An Open Letter to Summer Interns Looking to Make the Most of their Experience (Part 1)

Dear Intern,

Congratulations on landing this position. You've worked hard to get this opportunity and you want to make sure you get the most out of it. During the remaining weeks of your internship, think of this opportunity as a chance to "try on" a new role, or possibly several new roles if you're given the chance to rotate through different areas of the organization. At State Street we welcome 750 interns each summer, and we try hard to help them get the most out of their summer experience. Here are a few tips to help you make the most of yours:

  1. Have expectations and manage them. Even if you're well into your internship, now is a great time to think more about what you hope to accomplish on the job this summer. While you may have started out with the simple goal of gaining experience, it's not too late to list a few specific objectives. These can vary from simple to ambitious -- like introducing yourself to at least one new person a day, to learning JavaScript or presenting a proposal to a group of co-workers. If you don't seem on track to accomplish your goals, let your manager know you'd like to take on more responsibility. Managers don't always have a lot of time to manage interns, so it's up to you to be vocal about what you want. And you will learn another valuable lesson in the process, which is you are in charge of managing your career!

  • Don't just sit at your desk. You want to stand out as an intern and that's hard to do if you're sitting in a cubicle where no one sees you. Volunteer to attend meetings or do the work no one else wants to do - your boss will be appreciative. Walk around. Get to know people in different departments. Strike up a conversation in the elevator or kitchen. You never know when you'll have a conversation with someone who has a need that matches your skill set.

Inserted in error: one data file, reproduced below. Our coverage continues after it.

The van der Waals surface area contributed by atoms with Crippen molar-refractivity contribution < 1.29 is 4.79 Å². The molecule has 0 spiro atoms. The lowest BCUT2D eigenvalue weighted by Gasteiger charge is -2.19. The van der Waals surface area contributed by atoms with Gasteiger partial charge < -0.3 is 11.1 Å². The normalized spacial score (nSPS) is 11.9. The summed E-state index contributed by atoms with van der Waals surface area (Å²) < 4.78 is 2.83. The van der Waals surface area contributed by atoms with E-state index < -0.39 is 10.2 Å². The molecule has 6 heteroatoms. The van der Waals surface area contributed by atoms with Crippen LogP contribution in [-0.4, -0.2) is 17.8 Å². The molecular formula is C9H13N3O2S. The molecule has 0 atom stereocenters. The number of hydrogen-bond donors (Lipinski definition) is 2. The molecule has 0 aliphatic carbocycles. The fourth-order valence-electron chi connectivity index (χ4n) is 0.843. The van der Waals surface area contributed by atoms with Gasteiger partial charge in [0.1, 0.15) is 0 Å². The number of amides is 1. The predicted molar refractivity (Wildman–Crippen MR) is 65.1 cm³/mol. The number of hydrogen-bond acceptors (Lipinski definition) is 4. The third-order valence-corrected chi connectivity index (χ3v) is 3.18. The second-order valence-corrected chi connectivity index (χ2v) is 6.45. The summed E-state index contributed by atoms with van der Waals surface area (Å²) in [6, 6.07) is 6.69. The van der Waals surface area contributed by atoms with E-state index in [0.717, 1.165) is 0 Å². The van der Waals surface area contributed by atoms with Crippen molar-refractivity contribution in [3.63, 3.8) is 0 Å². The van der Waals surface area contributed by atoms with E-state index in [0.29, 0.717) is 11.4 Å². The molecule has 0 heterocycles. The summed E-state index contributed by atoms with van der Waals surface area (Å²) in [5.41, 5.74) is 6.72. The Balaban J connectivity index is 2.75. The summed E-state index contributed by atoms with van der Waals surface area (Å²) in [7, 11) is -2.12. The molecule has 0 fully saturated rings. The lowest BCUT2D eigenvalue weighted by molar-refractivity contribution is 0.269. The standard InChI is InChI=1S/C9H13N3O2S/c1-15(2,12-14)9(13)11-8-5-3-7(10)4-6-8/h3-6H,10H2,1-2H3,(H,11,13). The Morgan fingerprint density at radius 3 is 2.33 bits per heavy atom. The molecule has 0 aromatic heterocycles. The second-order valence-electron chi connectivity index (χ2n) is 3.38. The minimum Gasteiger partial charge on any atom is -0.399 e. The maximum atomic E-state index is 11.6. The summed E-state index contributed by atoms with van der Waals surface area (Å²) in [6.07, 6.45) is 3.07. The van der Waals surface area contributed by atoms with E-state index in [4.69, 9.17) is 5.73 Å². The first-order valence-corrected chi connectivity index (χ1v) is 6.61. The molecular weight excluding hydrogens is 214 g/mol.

• Network as much as possible. It's possible the most important thing you'll walk away with this summer is a network of new professional connections. These contacts can be helpful as future references, mentors or friends. Challenge yourself to meet people and learn about their roles in the company. Job titles can be mysterious -- even to the people who hold those roles. Don't be embarrassed that you don't know what a "Change Management Analyst" does. Make it your mission to find out, and then connect with them on LinkedIn.
  • Speak up and ask questions. If you don't understand something, be sure to speak up. Companies are famous for having acronyms that are shorthand to them but may seem like a foreign language to everyone else. You're an intern and you're there to learn, so don't be afraid to ask questions or admit you don't understand something. Also, curiosity is a highly valued trait and your manager will appreciate your interest in learning more about his or her business.
  • Keep a record of your accomplishments. Every week, jot down your key accomplishments, whether it was sitting in on a call with the vice president of sales, contributing to a report or booking a meeting space. Even if something seems small, it can demonstrate a useful skill, such as knowing how to use Excel. Keep track of those accomplishments, because before you know it the waning days of summer will be gone and you'll be left wondering exactly what you did for those three months. When it's over, you'll want to distill your summer experience into three to five talking points that you can use in a future interview to help parlay your internship into a full-time job.
  • The good news and bad news about a summer internship is that it eventually comes to an end. Whether you find yourself immersed in challenging work that allows you to develop new skills or mostly performing routine tasks, a finite end ensures you'll soon be ready for your next move. These tips can help you make a strong and lasting impression on your summer officemates. And who knows? They could be your future co-workers someday if your internship goes well.